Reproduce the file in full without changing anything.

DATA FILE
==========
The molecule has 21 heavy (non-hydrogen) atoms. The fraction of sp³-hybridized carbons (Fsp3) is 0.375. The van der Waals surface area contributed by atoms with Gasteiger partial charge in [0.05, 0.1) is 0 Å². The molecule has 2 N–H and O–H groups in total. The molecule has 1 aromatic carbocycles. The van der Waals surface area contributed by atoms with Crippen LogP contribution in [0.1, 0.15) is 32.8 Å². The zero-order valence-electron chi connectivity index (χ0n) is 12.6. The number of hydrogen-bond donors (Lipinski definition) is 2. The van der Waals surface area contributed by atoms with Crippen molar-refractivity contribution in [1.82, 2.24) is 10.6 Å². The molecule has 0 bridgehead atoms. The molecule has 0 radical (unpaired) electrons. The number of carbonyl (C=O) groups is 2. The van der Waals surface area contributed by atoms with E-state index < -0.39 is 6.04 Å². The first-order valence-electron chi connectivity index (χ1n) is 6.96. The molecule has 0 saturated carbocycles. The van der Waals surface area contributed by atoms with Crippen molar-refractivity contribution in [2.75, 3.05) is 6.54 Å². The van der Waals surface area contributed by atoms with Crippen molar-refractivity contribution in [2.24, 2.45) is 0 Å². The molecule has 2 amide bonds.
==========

The molecule has 21 heavy (non-hydrogen) atoms. The fraction of sp³-hybridized carbons (Fsp3) is 0.375. The van der Waals surface area contributed by atoms with Gasteiger partial charge in [0.05, 0.1) is 0 Å². The molecule has 2 N–H and O–H groups in total. The molecule has 1 aromatic carbocycles. The van der Waals surface area contributed by atoms with Crippen LogP contribution in [0.1, 0.15) is 32.8 Å². The zero-order valence-electron chi connectivity index (χ0n) is 12.6. The number of hydrogen-bond donors (Lipinski definition) is 2. The van der Waals surface area contributed by atoms with Crippen molar-refractivity contribution in [1.82, 2.24) is 10.6 Å². The molecule has 0 bridgehead atoms. The molecule has 0 radical (unpaired) electrons. The number of carbonyl (C=O) groups is 2. The van der Waals surface area contributed by atoms with E-state index < -0.39 is 6.04 Å². The first-order valence-electron chi connectivity index (χ1n) is 6.96. The molecule has 0 saturated carbocycles. The van der Waals surface area contributed by atoms with Crippen molar-refractivity contribution in [2.75, 3.05) is 6.54 Å². The van der Waals surface area contributed by atoms with Crippen molar-refractivity contribution in [2.24, 2.45) is 0 Å². The molecule has 2 amide bonds.